Recreation Plan, Digital Mapping and Town Plan Update, Middlesex, Vermont
The Town of Middlesex needed a variety of upgrades with respect to its town planning capabilities. With a state municipal planning grant the town hired Crane Associates to complete three of the more urgent tasks. The town’s paper tax parcel maps were converted into electronic format. This allowed all tax parcels on the grand list to be mapped, which greatly expanded the town’s land use planning capacity. Crane Associates also wrote a new recreation element to the town plan. This involved focus group sessions, recreation surveys, and field visits. The final task was to update the town plan so that it is compatible with new Vermont planning statutes. The Town of Middlesex is now positioned to advance a multitude of planning initiatives.
Fiscal Impacts of Growth Model for the City of Montpelier, Vermont
The City of Montpelier addressed the challenge of answering a considerably complex planning question: what are its fiscal impacts of growth and development? As a municipality plans for and permits growth how will it impact the City’s finances, what new revenues and expenses are associated with the development, what City departments are affected most, and how does the development affect the tax rates for all of its citizens? The City hired Crane Associates to create in-house capability of calculating fiscal impacts of development. An Excel-based spreadsheet model was created uniquely for the City of Montpelier. It fits within the City’s current budget framework so that the costs of development are allocated to existing departments. It recognizes the City’s unique school system, tax rates, fee structure, revenue sources, and capital infrastructure. The model can analyze detailed development scenarios prior to issuing permits and determine whether it will overtax the City’s infrastructure capacity and services. The model is not a “black-box” but a transparent and flexible tool. All calculations are visible and if City department revenue sources and expenses change so can the model. Montpelier now has an invaluable planning tool that can be used to direct growth to have a net positive fiscal impact on the City.
Community Development Consolidated Plan, South Portland, Maine
Crane Associates helped the City of South Portland gain entitlement status with the US Department of Housing and Urban Development by completing the Community Development portions of their first required Consolidated Plan. We inventoried and analyzed community facilities, infrastructure, available community services, and economic development services. We documented the gaps between supply and demand in each area and determined the demand by different population groups. HUD approved the Plan in 2004 with no revisions. Client: City of South Portland.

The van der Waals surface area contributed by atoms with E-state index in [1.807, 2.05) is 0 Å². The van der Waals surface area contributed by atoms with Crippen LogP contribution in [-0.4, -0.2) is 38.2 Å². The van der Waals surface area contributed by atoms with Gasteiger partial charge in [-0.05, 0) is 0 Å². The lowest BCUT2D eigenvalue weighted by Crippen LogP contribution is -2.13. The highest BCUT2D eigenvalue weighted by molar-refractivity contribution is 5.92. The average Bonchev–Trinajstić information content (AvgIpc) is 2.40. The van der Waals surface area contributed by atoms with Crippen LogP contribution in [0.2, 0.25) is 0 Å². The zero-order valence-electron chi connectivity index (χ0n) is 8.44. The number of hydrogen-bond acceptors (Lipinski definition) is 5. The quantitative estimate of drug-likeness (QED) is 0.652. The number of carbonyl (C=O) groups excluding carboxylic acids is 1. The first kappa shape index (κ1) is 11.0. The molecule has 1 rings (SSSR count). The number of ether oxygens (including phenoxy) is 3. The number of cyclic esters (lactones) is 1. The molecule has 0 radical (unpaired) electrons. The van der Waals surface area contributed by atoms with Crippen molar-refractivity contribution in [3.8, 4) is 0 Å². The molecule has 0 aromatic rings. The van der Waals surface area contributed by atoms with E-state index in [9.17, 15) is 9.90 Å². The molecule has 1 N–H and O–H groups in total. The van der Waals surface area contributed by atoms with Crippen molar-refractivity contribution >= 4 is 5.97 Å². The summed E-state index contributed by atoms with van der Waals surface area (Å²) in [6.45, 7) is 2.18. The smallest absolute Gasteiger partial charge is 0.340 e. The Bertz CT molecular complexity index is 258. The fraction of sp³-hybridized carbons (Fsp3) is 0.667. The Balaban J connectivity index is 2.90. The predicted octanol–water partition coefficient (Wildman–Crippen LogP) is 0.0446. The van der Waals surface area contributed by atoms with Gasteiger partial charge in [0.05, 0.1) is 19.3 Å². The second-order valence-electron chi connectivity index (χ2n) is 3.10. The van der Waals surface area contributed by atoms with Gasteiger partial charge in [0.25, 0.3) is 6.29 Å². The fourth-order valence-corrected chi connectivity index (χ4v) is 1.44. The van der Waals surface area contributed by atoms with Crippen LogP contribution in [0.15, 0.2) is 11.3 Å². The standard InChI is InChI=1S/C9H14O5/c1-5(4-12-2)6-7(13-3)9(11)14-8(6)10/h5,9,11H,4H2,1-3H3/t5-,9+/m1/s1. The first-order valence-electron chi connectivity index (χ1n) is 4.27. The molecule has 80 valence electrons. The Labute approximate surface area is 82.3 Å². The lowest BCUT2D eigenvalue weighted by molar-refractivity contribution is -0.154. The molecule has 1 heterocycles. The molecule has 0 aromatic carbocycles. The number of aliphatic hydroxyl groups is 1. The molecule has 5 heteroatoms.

Downtown Market Study and Revitalization Plan, Vernon, Connecticut
Vernon, Connecticut is a mill town with many manufacturing plants closed and vacant. We were hired to assess the future economic development potential of the town. We analyzed the growth sectors of the regional economy, developed a clear picture of Vernon’s strengths and weaknesses, conducted a market analysis for key downtown properties, and wrote a retention and recruitment strategy. Vernon’s Economic and Community Development Director is now implementing these recommendations. Client: Town of Vernon. Partner: Economic and Policy Resources
South Shaftsbury’s Future History: An Economic Revitalization Plan, Shaftsbury, Vermont
Shaftsbury, Vermont recently lost 400 jobs in manufacturing and other sectors. In a Town of 3,700 people this change significantly affects their local economy. What can Shaftsbury do to capture an appropriate quotient of the new economy’s growth sectors? Their regional economy was analyzed sector by sector through a nine point filtering criteria to determine which industries have high growth potential and which of those are appropriate for Shaftsbury. The report concludes with strategies and detailed implementation steps that the Town can do to retain and recruit these growing sectors. Client: Town Shaftsbury, Vermont.
Economic Development Strategy, Windsor, Vermont
Windsor Vermont has been highly dependent on the manufacturing sector for over a century and recently experienced massive job loss. The Town sought advice on which economic sectors would be appropriate for the Town and how to recruit them. The research analyzed growing economic sectors and identified through a detailed filtering system which sectors should be most successful in town. We compiled primary data on the Town’s economic development strengths, weaknesses, and opportunities through personal interviews with key employers and projected commercial square footage needs for the next 10 years by job type. The results are being integrated in the Rails-to-River project so that landscape architects can accurately place the correct amount of commercial space in the study area. Client: Town of Windsor. Partner: Economic and Policy Resources
Finding the Funds to Restore the Park Street School, Essex Junction, Vermont
The School District in Essex Junction, Vermont owns one of the oldest operating high schools in the state. With changing demographics, school consolidation, and a $700,000 reconstruction cost, this historic landmark was becoming a liability. Yet, this historic building is a core part of the village character. What uses for this building would be most appropriate? What would it take to restore the building to 21st century standards and keep it a vital part of the community? This research developed strategies for the building’s revitalization, documented funding sources, interviewed grant administrators, and rated each funding source with a probability of success. Crane Associates is now raising these funds. Client: Essex Junction School District.